- Identity theft: caller ID fraud is a key tool in pretexting which is the practice of obtaining personal information under false pretenses
- Criminals can falsify the home number of consumers to activate or make purchases on stolen credit cards
- Emergency calls to 911 call centers can be fabricated diverting public safety resources away from real emergencies
- Terrorists could use it to mask their true location hampering law enforcement
- An ex-spouse could use it to harass a former wife or husband who has blocked calls from their phone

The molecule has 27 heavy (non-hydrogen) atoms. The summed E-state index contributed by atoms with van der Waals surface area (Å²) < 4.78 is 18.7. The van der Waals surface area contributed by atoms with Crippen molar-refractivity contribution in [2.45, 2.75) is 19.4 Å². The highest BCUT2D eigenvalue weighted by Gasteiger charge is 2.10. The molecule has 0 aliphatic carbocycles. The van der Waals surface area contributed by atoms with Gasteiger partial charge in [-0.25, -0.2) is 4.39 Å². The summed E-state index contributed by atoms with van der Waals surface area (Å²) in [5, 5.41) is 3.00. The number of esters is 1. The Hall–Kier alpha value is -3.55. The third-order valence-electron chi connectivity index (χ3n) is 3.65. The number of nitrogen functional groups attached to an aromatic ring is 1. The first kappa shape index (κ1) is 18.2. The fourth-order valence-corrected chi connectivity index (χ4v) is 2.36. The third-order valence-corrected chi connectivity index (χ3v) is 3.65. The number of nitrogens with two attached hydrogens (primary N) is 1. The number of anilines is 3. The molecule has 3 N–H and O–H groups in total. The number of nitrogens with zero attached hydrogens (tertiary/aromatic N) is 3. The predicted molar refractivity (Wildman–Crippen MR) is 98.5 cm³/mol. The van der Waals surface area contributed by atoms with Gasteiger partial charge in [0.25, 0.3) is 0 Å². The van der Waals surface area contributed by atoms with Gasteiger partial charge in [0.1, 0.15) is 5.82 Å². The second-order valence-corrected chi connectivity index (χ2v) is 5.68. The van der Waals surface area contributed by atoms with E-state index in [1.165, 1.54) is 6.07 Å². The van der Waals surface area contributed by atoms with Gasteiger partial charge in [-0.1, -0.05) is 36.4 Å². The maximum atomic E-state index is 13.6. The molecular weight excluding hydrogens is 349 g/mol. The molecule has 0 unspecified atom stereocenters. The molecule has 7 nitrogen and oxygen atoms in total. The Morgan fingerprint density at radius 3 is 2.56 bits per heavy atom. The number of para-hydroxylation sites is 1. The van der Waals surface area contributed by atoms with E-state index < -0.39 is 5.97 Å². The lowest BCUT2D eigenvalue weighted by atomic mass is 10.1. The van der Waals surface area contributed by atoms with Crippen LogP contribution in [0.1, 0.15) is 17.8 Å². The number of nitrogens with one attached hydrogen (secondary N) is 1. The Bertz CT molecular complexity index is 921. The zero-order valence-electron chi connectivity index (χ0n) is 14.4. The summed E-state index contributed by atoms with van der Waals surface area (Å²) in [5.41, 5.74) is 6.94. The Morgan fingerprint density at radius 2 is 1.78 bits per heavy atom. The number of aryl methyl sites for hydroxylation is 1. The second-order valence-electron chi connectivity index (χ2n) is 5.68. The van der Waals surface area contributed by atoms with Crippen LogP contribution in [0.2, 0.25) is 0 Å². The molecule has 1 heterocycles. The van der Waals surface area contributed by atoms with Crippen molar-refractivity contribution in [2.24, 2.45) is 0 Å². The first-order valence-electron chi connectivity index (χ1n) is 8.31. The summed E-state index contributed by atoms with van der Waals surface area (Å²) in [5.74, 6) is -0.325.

Resolution Supporting Federal Legislation To Combat Caller Identification SpoofingWHEREAS, Congress is considering legislation to prohibit the intentional falsification of the name or number that appears on a consumer's caller identification (ID) display, commonly referred to as “caller ID spoofing”; andWHEREAS, The Truth in Caller ID Act of 2006, H.R. 5126, would make it unlawful for a person, in connection with any telecommunications service or VOIP service, to cause any caller identification service to transmit misleading or inaccurate caller identification information with the intent to defraud or cause harm; andWHEREAS, The use of Internet technology to make telephone calls has made Caller ID spoofing easier; andWHEREAS, Caller ID spoofing may be used for fraudulent or deceptive purposes which could harm consumers and lessen consumers’ trust in the telecommunications industry; andWHEREAS, Caller ID spoofing may also threaten public safety by fabricating emergency calls and thereby diverting public safety resources away from real emergencies; andWHEREAS, The Federal Communications Commission (FCC) is attempting to address this problem through enforcement actions and coordination with the Federal Trade Commission (FTC); andWHEREAS, The National Association of Regulatory Commissioners (NARUC) and its member States have consistently supported and encouraged consumer protection and safety issues; now therefore be itRESOLVED, That the Board of Directors of the National Association of Regulatory Commissioners (NARUC), convened in its 2006 Summer Meetings in San Francisco, California, expresses its support for Federal legislation that would make it unlawful for a person to transmit misleading or inaccurate caller identification information with the intent to defraud or cause harm; and be it furtherRESOLVED, That NARUC is committed to working with Congress, the FCC, the FTC, and the industry on a comprehensive approach to this issue in order to educate and protect consumers from caller ID spoofing.________________________________Sponsored by the Committees on Telecommunications and Consumer AffairsAdopted by the NARUC Board of Directors August 2, 2006